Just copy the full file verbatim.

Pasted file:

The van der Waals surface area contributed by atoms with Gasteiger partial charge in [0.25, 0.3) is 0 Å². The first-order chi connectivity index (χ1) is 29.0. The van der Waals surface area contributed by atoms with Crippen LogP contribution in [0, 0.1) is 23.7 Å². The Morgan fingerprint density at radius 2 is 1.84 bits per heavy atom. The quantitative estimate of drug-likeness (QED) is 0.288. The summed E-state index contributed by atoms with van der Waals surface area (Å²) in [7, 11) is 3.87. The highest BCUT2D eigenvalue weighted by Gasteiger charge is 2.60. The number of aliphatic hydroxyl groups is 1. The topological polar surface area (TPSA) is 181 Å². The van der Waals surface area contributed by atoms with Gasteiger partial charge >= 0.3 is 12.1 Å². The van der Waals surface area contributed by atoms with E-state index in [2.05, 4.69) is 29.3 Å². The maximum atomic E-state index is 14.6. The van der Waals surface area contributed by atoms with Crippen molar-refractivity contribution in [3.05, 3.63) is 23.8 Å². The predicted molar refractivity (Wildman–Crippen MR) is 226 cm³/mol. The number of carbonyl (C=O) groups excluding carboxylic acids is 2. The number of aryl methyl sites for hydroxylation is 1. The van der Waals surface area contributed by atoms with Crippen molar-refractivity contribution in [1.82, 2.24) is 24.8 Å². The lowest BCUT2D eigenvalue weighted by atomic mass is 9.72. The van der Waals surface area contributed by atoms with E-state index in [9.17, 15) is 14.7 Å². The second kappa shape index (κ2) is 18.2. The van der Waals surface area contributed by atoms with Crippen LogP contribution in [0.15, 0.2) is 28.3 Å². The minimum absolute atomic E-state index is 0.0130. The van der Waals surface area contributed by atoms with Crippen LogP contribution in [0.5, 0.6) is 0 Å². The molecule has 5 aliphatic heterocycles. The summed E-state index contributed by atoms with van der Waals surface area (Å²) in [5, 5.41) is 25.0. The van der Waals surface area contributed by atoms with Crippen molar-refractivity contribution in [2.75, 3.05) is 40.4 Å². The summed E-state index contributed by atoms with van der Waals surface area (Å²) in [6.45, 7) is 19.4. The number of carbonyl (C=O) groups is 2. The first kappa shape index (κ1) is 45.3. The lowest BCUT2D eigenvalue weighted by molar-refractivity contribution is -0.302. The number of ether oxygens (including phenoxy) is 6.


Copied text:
The van der Waals surface area contributed by atoms with Gasteiger partial charge in [0.25, 0.3) is 0 Å². The first-order chi connectivity index (χ1) is 29.0. The van der Waals surface area contributed by atoms with Crippen LogP contribution in [0, 0.1) is 23.7 Å². The Morgan fingerprint density at radius 2 is 1.84 bits per heavy atom. The quantitative estimate of drug-likeness (QED) is 0.288. The summed E-state index contributed by atoms with van der Waals surface area (Å²) in [7, 11) is 3.87. The highest BCUT2D eigenvalue weighted by Gasteiger charge is 2.60. The number of aliphatic hydroxyl groups is 1. The topological polar surface area (TPSA) is 181 Å². The van der Waals surface area contributed by atoms with Gasteiger partial charge >= 0.3 is 12.1 Å². The van der Waals surface area contributed by atoms with E-state index in [2.05, 4.69) is 29.3 Å². The maximum atomic E-state index is 14.6. The van der Waals surface area contributed by atoms with Crippen molar-refractivity contribution in [3.05, 3.63) is 23.8 Å². The predicted molar refractivity (Wildman–Crippen MR) is 226 cm³/mol. The number of carbonyl (C=O) groups excluding carboxylic acids is 2. The number of aryl methyl sites for hydroxylation is 1. The van der Waals surface area contributed by atoms with Crippen molar-refractivity contribution in [1.82, 2.24) is 24.8 Å². The lowest BCUT2D eigenvalue weighted by atomic mass is 9.72. The van der Waals surface area contributed by atoms with E-state index in [9.17, 15) is 14.7 Å². The second kappa shape index (κ2) is 18.2. The van der Waals surface area contributed by atoms with Crippen LogP contribution in [0.15, 0.2) is 28.3 Å². The minimum absolute atomic E-state index is 0.0130. The van der Waals surface area contributed by atoms with Crippen LogP contribution in [0.5, 0.6) is 0 Å². The molecule has 5 aliphatic heterocycles. The summed E-state index contributed by atoms with van der Waals surface area (Å²) in [5, 5.41) is 25.0. The van der Waals surface area contributed by atoms with Crippen molar-refractivity contribution in [2.75, 3.05) is 40.4 Å². The summed E-state index contributed by atoms with van der Waals surface area (Å²) in [6.45, 7) is 19.4. The number of carbonyl (C=O) groups is 2. The first kappa shape index (κ1) is 45.3. The lowest BCUT2D eigenvalue weighted by molar-refractivity contribution is -0.302. The number of ether oxygens (including phenoxy) is 6.